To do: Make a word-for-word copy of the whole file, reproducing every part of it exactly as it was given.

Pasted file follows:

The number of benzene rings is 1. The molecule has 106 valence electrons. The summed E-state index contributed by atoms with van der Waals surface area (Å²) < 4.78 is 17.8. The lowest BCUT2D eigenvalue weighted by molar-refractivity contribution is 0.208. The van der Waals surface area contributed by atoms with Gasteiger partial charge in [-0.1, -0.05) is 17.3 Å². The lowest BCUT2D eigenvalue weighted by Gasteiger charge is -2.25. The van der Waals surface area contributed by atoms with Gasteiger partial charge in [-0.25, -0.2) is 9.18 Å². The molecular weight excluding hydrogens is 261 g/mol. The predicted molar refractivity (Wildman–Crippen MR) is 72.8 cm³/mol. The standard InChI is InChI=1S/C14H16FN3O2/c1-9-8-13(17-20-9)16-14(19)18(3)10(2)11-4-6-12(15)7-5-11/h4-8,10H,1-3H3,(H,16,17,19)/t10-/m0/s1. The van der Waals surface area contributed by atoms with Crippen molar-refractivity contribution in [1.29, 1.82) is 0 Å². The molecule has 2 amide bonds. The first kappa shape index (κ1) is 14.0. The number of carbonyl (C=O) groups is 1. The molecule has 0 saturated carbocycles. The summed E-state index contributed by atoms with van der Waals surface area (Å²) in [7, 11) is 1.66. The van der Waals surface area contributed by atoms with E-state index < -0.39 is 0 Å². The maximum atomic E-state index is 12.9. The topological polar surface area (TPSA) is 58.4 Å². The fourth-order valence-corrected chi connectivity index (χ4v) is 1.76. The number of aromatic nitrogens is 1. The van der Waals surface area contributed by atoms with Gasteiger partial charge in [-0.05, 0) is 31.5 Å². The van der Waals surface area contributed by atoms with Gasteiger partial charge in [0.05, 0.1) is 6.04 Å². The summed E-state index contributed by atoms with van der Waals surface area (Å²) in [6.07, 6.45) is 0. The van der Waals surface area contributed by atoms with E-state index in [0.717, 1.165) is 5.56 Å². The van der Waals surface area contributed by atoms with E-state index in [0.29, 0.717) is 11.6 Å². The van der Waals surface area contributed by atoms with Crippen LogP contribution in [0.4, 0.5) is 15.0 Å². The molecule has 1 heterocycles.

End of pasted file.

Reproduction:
The number of benzene rings is 1. The molecule has 106 valence electrons. The summed E-state index contributed by atoms with van der Waals surface area (Å²) < 4.78 is 17.8. The lowest BCUT2D eigenvalue weighted by molar-refractivity contribution is 0.208. The van der Waals surface area contributed by atoms with Gasteiger partial charge in [-0.1, -0.05) is 17.3 Å². The lowest BCUT2D eigenvalue weighted by Gasteiger charge is -2.25. The van der Waals surface area contributed by atoms with Gasteiger partial charge in [-0.25, -0.2) is 9.18 Å². The molecular weight excluding hydrogens is 261 g/mol. The predicted molar refractivity (Wildman–Crippen MR) is 72.8 cm³/mol. The standard InChI is InChI=1S/C14H16FN3O2/c1-9-8-13(17-20-9)16-14(19)18(3)10(2)11-4-6-12(15)7-5-11/h4-8,10H,1-3H3,(H,16,17,19)/t10-/m0/s1. The van der Waals surface area contributed by atoms with Crippen molar-refractivity contribution in [1.29, 1.82) is 0 Å². The molecule has 2 amide bonds. The first kappa shape index (κ1) is 14.0. The number of carbonyl (C=O) groups is 1. The molecule has 0 saturated carbocycles. The summed E-state index contributed by atoms with van der Waals surface area (Å²) in [7, 11) is 1.66. The van der Waals surface area contributed by atoms with E-state index < -0.39 is 0 Å². The maximum atomic E-state index is 12.9. The topological polar surface area (TPSA) is 58.4 Å². The fourth-order valence-corrected chi connectivity index (χ4v) is 1.76. The number of aromatic nitrogens is 1. The van der Waals surface area contributed by atoms with Gasteiger partial charge in [-0.05, 0) is 31.5 Å². The van der Waals surface area contributed by atoms with Gasteiger partial charge in [0.05, 0.1) is 6.04 Å². The summed E-state index contributed by atoms with van der Waals surface area (Å²) in [6.07, 6.45) is 0. The van der Waals surface area contributed by atoms with E-state index in [0.717, 1.165) is 5.56 Å². The van der Waals surface area contributed by atoms with E-state index in [0.29, 0.717) is 11.6 Å². The van der Waals surface area contributed by atoms with Crippen LogP contribution in [0.4, 0.5) is 15.0 Å². The molecule has 1 heterocycles.